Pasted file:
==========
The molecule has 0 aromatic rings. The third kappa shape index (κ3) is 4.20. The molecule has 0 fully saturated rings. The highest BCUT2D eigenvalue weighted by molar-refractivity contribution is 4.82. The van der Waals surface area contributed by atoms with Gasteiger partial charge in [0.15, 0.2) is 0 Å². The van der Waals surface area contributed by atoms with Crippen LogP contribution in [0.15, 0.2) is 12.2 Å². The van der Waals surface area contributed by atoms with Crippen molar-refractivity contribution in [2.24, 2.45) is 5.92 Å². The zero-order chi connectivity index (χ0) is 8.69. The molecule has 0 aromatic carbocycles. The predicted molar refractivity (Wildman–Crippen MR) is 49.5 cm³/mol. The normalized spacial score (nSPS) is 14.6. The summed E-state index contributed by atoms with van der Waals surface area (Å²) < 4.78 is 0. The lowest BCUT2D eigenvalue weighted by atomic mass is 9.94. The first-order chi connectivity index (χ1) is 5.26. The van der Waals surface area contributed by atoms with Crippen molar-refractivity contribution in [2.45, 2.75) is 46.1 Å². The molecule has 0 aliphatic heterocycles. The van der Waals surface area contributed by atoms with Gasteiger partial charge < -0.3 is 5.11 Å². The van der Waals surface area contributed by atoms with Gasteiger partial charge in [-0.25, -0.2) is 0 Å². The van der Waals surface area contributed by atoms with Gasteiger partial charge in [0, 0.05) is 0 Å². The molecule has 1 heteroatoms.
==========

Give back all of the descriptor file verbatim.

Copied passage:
The molecule has 0 aromatic rings. The third kappa shape index (κ3) is 4.20. The molecule has 0 fully saturated rings. The highest BCUT2D eigenvalue weighted by molar-refractivity contribution is 4.82. The van der Waals surface area contributed by atoms with Gasteiger partial charge in [0.15, 0.2) is 0 Å². The van der Waals surface area contributed by atoms with Crippen LogP contribution in [0.15, 0.2) is 12.2 Å². The van der Waals surface area contributed by atoms with Crippen molar-refractivity contribution in [2.24, 2.45) is 5.92 Å². The zero-order chi connectivity index (χ0) is 8.69. The molecule has 0 aromatic carbocycles. The predicted molar refractivity (Wildman–Crippen MR) is 49.5 cm³/mol. The normalized spacial score (nSPS) is 14.6. The summed E-state index contributed by atoms with van der Waals surface area (Å²) < 4.78 is 0. The lowest BCUT2D eigenvalue weighted by atomic mass is 9.94. The first-order chi connectivity index (χ1) is 5.26. The van der Waals surface area contributed by atoms with Crippen molar-refractivity contribution in [2.45, 2.75) is 46.1 Å². The molecule has 0 aliphatic heterocycles. The van der Waals surface area contributed by atoms with Gasteiger partial charge < -0.3 is 5.11 Å². The van der Waals surface area contributed by atoms with Gasteiger partial charge in [-0.25, -0.2) is 0 Å². The van der Waals surface area contributed by atoms with Gasteiger partial charge in [0, 0.05) is 0 Å². The molecule has 1 heteroatoms.